US Senate race in New Mexico adds GOP Navajo Nation member

Elisa Martinez, a Latina Republican and a member of the Navajo Nation, is running for New Mexico's U.S. Senate seat. 

Russell Contreras/AP
Elisa Martinez speaks to supporters in Albuquerque, N.M., on Nov. 20, 2019. The Latina Republican and member of the Navajo Nation announced she will seek the GOP nomination for an open U.S. Senate seat in New Mexico.

Elisa Martinez, a Latina Republican and member of the Navajo Nation, announced Wednesday she is joining the race for an open U.S. Senate seat in New Mexico, potentially upending a contest Democrats had considered safe.

Speaking to supporters at an Albuquerque hotel, Ms. Martinez said she would seek the GOP nomination to take on likely Democratic nominee U.S. Rep. Ben Ray Luján and hoped to "make history" by becoming the first Native American woman in the U.S. Senate.

"That is ... the first 'real' Native American woman [in the Senate]," Ms. Martinez said in an apparent jab at Democratic presidential hopeful and U.S. Sen. Elizabeth Warren of Massachusetts. Ms. Warren has faced criticism for claiming Native American ancestry.

The anti-abortion activist said she decided to get into the race at the urging of supporters and after concluding that current elected leaders weren't upholding "traditional New Mexican values."

Martinez, the founder of the group New Mexico Alliance for Life, said she was committed to fighting "liberal socialist Democrats" who want to expand federal government funding into health care. She also alleged that Democrats supported "abortions up to birth" – a reference the state's lack of restrictions around third-trimester abortions.

Earlier this year, some Democrats in the state Senate helped defeat a bill that would have protected abortion rights in the event the landmark Roe v. Wade U.S. Supreme Court decision was overturned.

A dormant, unenforced state statute bans most abortion procedures. A medical clinic in Albuquerque is one of only a few independent facilities in the country that performs abortions close to the third trimester without conditions.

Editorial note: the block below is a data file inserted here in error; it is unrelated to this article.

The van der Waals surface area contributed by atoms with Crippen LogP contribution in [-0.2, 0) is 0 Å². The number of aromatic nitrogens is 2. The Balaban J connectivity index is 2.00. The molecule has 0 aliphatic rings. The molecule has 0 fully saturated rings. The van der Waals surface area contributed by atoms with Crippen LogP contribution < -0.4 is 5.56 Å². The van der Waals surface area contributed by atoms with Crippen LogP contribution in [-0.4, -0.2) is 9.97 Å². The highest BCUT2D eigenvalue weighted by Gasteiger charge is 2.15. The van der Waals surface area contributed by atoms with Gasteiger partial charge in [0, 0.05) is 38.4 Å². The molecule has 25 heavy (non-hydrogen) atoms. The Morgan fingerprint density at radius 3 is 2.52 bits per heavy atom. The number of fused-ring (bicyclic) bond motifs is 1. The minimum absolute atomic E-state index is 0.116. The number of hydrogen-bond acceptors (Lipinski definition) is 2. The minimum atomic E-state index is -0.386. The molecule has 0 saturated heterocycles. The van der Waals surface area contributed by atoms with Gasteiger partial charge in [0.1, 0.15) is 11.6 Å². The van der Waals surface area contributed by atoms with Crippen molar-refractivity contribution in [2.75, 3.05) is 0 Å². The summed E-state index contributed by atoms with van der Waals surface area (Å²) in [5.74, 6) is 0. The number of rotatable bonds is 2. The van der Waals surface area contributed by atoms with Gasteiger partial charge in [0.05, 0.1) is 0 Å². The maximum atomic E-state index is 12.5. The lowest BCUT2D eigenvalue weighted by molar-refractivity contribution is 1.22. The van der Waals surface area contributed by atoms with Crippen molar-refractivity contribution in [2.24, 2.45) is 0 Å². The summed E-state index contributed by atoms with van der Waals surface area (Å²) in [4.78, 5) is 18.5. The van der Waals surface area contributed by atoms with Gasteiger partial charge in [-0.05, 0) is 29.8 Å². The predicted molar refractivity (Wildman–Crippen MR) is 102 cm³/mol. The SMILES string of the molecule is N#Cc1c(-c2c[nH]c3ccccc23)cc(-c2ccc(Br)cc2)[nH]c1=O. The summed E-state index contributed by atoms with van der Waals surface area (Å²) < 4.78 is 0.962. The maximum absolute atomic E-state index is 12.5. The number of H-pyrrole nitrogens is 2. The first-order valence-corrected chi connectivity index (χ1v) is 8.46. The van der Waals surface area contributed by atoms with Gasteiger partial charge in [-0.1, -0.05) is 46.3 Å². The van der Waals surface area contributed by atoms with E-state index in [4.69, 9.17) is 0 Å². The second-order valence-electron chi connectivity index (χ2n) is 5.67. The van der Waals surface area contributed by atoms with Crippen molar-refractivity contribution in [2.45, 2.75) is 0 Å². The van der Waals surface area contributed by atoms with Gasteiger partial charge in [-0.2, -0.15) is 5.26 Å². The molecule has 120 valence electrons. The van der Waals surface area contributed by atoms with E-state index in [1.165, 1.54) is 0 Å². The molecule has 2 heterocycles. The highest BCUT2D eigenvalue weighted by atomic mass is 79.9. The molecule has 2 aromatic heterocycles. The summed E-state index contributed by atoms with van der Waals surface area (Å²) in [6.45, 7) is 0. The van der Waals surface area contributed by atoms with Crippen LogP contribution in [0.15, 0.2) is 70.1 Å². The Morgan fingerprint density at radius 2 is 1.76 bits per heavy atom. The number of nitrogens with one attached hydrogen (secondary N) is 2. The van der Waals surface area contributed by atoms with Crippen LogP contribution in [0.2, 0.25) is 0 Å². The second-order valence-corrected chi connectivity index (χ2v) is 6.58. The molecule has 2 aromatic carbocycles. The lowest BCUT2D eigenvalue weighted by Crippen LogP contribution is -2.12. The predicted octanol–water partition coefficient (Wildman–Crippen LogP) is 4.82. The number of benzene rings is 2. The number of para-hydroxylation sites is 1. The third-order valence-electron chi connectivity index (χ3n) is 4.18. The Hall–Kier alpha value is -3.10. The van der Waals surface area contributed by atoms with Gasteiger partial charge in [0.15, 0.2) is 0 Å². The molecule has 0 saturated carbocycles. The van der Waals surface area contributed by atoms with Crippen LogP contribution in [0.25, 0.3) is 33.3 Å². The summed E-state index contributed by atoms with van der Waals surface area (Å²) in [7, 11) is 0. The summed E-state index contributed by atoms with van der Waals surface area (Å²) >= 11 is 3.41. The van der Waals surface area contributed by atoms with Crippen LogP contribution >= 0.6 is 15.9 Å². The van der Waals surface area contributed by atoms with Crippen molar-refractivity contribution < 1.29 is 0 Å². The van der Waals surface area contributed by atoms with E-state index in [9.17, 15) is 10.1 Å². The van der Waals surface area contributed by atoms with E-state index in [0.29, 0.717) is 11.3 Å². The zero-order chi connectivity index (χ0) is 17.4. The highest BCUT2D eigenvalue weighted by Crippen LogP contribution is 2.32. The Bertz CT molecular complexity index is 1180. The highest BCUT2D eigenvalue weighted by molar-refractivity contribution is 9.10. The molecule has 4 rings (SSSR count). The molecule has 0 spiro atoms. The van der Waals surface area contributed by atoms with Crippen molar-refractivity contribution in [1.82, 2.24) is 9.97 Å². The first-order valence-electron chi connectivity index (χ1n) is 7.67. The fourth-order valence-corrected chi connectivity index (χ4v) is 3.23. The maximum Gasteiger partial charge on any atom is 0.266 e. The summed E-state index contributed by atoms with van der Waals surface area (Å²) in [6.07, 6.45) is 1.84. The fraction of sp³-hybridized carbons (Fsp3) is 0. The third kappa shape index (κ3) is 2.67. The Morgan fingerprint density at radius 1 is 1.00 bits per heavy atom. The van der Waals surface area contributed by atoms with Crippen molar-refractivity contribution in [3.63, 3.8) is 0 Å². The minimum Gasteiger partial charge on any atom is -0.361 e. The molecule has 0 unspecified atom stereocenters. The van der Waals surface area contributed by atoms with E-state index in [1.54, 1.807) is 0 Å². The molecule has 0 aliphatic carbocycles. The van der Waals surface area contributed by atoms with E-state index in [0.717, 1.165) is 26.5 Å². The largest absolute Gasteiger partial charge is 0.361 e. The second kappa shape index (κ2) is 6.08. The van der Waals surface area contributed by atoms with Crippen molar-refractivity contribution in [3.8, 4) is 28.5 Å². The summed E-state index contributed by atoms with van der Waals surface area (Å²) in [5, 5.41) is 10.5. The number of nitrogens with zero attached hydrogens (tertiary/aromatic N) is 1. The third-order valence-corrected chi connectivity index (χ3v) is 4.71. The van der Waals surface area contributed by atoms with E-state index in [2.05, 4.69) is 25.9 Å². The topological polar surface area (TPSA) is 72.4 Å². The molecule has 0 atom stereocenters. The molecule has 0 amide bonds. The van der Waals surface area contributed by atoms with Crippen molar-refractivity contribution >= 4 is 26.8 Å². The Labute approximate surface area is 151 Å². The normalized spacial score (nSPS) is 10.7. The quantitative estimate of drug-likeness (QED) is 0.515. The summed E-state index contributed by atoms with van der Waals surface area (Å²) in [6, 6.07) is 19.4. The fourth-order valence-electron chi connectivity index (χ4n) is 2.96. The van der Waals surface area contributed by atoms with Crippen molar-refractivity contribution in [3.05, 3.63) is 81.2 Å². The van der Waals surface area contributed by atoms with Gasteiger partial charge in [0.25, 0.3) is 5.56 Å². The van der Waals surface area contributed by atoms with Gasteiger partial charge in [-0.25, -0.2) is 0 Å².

The Democratic Party of New Mexico declined to comment.

Ms. Martinez will face contractor Mick Rich and college professor Gavin Clarkson in the Republican primary. Mr. Clarkson is a member of the Choctaw Nation.

Ms. Martinez, who was raised in Gallup, New Mexico, said her background made her a suitable candidate to represent a state with the largest percentage of Hispanic residents and with one of the largest percentages of Native Americans.

Ms. Martinez said her father has deep Hispanic roots in the state going back 15 generations, and her mother's family is Zuni Pueblo and Navajo.

"I know I don't fit the mold of a Republican," Ms. Martinez said, without mentioning President Donald Trump in her speech. "But I am a working-class Republican."

After her announcement, Ms. Martinez told reporters she was not offended by Mr. Trump's use of the racial slur "Pocahontas" to describe Warren.

"I'm more offended by Elizabeth Warren saying she's Native American," Ms. Martinez said.

In August, Ms. Warren apologized at a Native American forum for the "harm" she caused with her past claims of Native American ancestry.

Brad Elkins, Mr. Luján's campaign manager, avoided in a statement directly addressing Ms. Martinez's announcement.

"Congressman Luján has a strong record of serving New Mexican families and is confident that voters share his values and his vision for our communities," Mr. Elkins said.

Mr. Luján has no Democratic primary opponent.

Ms. Martinez is one of four Native American women running for federal office in New Mexico next year.

U.S. Rep. Debra Haaland, a member of Laguna Pueblo, is seeking re-election for her seat that represents Albuquerque. Republican former state lawmaker Yvette Herrell, a member of the Cherokee Nation, is seeking the GOP nomination to challenge Democratic U.S. Rep. Xochitl Torres Small of Las Cruces.

Navajo Nation businesswoman Karen Bedonie is seeking the Republican nomination for an open U.S. House seat in northern New Mexico currently held by Mr. Luján.

This story was reported by The Associated Press. 

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